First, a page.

U.S. Secretary of State John Kerry flew in to war-torn South Sudan on Friday in an effort to bring about a ceasefire and halt the country’s slide towards genocide and famine.
The unannounced visit is seen as the most determined push yet for a truce in the four-month-old civil war, which has seen the world’s youngest nation collapse amid a brutal cycle of war crimes including widespread ethnic massacres, rape and child soldier recruitment.
On arrival in Juba, Kerry headed into a meeting with President Salva Kiir, an AFP correspondent said.
U.S. officials said he would also be holding telephone talks with rebel leader Riek Machar, and brandishing the threat of targeted sanctions against both sides in the conflict.
“Secretary Kerry will reiterate the need for all parties to respect the cessation of hostilities agreement (and) to immediately cease attacks on civilians,” State Department spokeswoman Jen Psaki said.
He will also urge warring factions to “fully cooperate with the United Nations and humanitarian organisations to protect civilians and to provide life-saving assistance to the people of South Sudan,” Psaki added.
Outrage is mounting over the scale of killings in South Sudan, with both government forces loyal to President Kiir and rebels backing ex-vice president Machar implicated in a string of atrocities.
Last month hundreds of people were massacred by rebels in the northern oil-hub of Bentiu — including in churches, mosques and hospitals — while a pro-government mob shot dead dozens of unarmed civilians sheltering in a U.N. base in the town of Bor.
The United States has also been under pressure to intervene, having been a key backer of South Sudan’s push for independence from Khartoum and having poured in billions of dollars in aid to the country since it split from Sudan in 2011.
Kerry has signaled that Washington has lost patience, saying on Thursday that he was “frankly disappointed” by the conduct of both Kiir and Machar, whose bitter rivalry has sparked a wave of ethnic killings between their respective Dinka and Nuer tribes.
Peace talks taking place in Ethiopia have made no progress, and a ceasefire signed in late January was almost immediately violated by both sides.
Speaking in the Ethiopian capital Addis Ababa on Thursday, Kerry cited “very disturbing leading indicators of the kind of ethnic, tribal, targeted nationalistic killings taking place.”
“Were they to continue in the way they’ve been going (they) could really present a very serious challenge to the international community with respect to the questions of genocide,” he added.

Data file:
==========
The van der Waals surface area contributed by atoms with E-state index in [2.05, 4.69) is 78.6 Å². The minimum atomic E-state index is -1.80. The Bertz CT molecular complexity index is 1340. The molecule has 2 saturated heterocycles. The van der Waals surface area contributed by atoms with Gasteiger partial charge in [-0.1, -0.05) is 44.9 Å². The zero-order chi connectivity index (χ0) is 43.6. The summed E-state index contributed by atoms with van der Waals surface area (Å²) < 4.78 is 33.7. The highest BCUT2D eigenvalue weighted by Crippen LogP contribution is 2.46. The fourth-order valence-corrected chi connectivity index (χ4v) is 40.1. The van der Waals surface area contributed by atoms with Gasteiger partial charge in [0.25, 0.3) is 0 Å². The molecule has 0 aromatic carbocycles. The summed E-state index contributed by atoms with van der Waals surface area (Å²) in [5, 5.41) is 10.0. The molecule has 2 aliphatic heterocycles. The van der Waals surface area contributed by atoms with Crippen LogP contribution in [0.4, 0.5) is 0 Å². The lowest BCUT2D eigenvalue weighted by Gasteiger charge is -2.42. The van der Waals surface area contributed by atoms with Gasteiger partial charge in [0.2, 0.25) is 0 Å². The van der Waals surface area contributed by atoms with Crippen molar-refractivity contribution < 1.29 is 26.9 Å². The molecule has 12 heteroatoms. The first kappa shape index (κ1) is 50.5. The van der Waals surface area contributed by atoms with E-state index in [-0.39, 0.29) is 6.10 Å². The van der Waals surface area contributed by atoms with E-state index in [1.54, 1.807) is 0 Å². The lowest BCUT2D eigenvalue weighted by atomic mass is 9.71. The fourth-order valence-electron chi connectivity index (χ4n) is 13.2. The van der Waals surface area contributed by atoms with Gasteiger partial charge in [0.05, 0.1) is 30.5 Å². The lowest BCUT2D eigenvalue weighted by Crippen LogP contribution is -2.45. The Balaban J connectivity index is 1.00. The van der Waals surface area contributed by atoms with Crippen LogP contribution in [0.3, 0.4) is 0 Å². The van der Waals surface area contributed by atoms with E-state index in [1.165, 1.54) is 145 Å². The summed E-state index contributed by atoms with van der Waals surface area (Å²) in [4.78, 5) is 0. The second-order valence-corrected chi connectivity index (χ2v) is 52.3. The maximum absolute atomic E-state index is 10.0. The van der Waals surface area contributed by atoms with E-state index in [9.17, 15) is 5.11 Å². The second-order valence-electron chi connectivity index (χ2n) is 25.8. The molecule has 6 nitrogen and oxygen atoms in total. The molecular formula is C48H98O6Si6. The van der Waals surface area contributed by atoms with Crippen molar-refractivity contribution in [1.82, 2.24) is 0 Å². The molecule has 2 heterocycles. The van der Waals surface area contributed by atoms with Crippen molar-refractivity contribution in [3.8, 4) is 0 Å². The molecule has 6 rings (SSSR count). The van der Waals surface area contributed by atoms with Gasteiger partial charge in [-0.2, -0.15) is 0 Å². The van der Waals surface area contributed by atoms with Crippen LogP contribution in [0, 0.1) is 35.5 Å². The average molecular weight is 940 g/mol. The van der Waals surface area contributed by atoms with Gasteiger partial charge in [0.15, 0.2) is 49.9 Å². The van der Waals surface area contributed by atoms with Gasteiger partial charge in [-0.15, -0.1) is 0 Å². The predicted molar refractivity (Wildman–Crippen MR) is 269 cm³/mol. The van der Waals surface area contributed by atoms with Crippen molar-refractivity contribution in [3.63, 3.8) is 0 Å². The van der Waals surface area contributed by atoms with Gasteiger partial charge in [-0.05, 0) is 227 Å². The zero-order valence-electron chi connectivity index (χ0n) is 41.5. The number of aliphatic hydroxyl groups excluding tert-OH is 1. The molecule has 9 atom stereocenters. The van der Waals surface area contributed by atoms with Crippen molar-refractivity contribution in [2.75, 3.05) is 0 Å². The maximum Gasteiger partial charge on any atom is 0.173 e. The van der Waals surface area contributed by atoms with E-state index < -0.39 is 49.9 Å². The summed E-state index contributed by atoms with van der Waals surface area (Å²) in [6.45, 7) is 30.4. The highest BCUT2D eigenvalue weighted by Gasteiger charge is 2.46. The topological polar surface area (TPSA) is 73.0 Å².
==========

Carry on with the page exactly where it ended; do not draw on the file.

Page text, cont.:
President Barack Obama signed a decree last month authorizing punitive sanctions, including the seizure of assets and visa bans, against anyone in South Sudan deemed to be threatening peace efforts.
A State Department official said Kerry had also met with African Union officials in Addis Ababa earlier Friday and discussed “the scope of atrocities in South Sudan and the need to hold people accountable.”
Thousands of people have already been killed — and possibly tens of thousands — with at least 1.2 million people forced to flee their homes. Tens of thousands are living in appalling conditions in overstretched U.N. bases.
Aid agencies are also warning that South Sudan is on the brink of Africa’s worst famine since the 1980’s, with the United Nations demanding at least a one-month-long truce so that crops can be planted and food stocks boosted.
On Wednesday the U.N. High Commissioner for Human Rights, Navi Pillay, visited South Sudan and issued a similarly bleak assessment of the situation, saying she was “appalled by the apparent lack of concern about the risk of famine displayed by both leaders.”
“The deadly mix of recrimination, hate speech, and revenge killings… seems to be reaching boiling point,” Pillay said.
The conflict started on December 15, with Kiir accusing Machar of attempting a coup. Machar then fled to the bush to launch a rebellion, insisting the president had attempted to carry out a bloody purge of his rivals.